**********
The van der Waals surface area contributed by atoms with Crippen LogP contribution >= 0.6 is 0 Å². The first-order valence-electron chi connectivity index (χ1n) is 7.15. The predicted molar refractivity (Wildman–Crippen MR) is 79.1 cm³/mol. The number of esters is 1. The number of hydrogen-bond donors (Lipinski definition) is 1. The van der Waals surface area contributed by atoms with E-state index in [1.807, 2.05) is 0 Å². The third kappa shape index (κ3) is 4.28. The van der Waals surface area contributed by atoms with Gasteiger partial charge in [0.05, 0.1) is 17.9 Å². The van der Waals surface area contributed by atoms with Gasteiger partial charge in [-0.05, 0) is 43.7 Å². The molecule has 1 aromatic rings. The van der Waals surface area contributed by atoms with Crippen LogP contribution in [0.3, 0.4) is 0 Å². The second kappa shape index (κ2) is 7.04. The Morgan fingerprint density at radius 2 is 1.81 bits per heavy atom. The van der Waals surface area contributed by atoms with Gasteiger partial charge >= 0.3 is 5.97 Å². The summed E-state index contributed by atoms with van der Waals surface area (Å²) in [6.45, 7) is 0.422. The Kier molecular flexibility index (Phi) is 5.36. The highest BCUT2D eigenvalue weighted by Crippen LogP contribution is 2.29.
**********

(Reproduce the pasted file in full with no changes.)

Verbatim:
The van der Waals surface area contributed by atoms with Crippen LogP contribution >= 0.6 is 0 Å². The first-order valence-electron chi connectivity index (χ1n) is 7.15. The predicted molar refractivity (Wildman–Crippen MR) is 79.1 cm³/mol. The number of esters is 1. The number of hydrogen-bond donors (Lipinski definition) is 1. The van der Waals surface area contributed by atoms with E-state index in [1.807, 2.05) is 0 Å². The third kappa shape index (κ3) is 4.28. The van der Waals surface area contributed by atoms with Gasteiger partial charge in [0.05, 0.1) is 17.9 Å². The van der Waals surface area contributed by atoms with Gasteiger partial charge in [-0.05, 0) is 43.7 Å². The molecule has 1 aromatic rings. The van der Waals surface area contributed by atoms with Crippen LogP contribution in [0.3, 0.4) is 0 Å². The second kappa shape index (κ2) is 7.04. The Morgan fingerprint density at radius 2 is 1.81 bits per heavy atom. The van der Waals surface area contributed by atoms with Gasteiger partial charge >= 0.3 is 5.97 Å². The summed E-state index contributed by atoms with van der Waals surface area (Å²) in [6.45, 7) is 0.422. The Kier molecular flexibility index (Phi) is 5.36. The highest BCUT2D eigenvalue weighted by Crippen LogP contribution is 2.29.